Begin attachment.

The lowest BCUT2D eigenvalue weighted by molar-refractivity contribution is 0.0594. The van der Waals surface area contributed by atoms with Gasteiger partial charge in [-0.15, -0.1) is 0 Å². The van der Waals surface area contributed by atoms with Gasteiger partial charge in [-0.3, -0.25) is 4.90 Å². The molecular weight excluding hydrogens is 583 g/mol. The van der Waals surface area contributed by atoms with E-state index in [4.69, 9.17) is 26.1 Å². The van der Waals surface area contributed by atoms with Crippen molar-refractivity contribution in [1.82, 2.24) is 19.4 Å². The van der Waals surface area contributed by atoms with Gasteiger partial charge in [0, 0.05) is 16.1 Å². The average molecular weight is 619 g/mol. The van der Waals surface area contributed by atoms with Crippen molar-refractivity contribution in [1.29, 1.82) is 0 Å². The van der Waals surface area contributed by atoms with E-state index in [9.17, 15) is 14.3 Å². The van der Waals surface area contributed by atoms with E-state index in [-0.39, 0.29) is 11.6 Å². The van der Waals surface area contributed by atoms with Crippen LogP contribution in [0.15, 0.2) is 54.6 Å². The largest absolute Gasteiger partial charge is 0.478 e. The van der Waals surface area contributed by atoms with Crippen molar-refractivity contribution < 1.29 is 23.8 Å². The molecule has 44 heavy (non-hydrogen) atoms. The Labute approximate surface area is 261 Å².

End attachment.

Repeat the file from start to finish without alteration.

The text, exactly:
The lowest BCUT2D eigenvalue weighted by molar-refractivity contribution is 0.0594. The van der Waals surface area contributed by atoms with Gasteiger partial charge in [-0.15, -0.1) is 0 Å². The van der Waals surface area contributed by atoms with Gasteiger partial charge in [-0.3, -0.25) is 4.90 Å². The molecular weight excluding hydrogens is 583 g/mol. The van der Waals surface area contributed by atoms with E-state index in [4.69, 9.17) is 26.1 Å². The van der Waals surface area contributed by atoms with Crippen molar-refractivity contribution in [1.82, 2.24) is 19.4 Å². The van der Waals surface area contributed by atoms with Gasteiger partial charge in [0, 0.05) is 16.1 Å². The average molecular weight is 619 g/mol. The van der Waals surface area contributed by atoms with Crippen molar-refractivity contribution in [1.29, 1.82) is 0 Å². The van der Waals surface area contributed by atoms with E-state index in [9.17, 15) is 14.3 Å². The van der Waals surface area contributed by atoms with E-state index in [-0.39, 0.29) is 11.6 Å². The van der Waals surface area contributed by atoms with Crippen LogP contribution in [0.15, 0.2) is 54.6 Å². The largest absolute Gasteiger partial charge is 0.478 e. The van der Waals surface area contributed by atoms with Crippen molar-refractivity contribution < 1.29 is 23.8 Å². The molecule has 44 heavy (non-hydrogen) atoms. The Labute approximate surface area is 261 Å².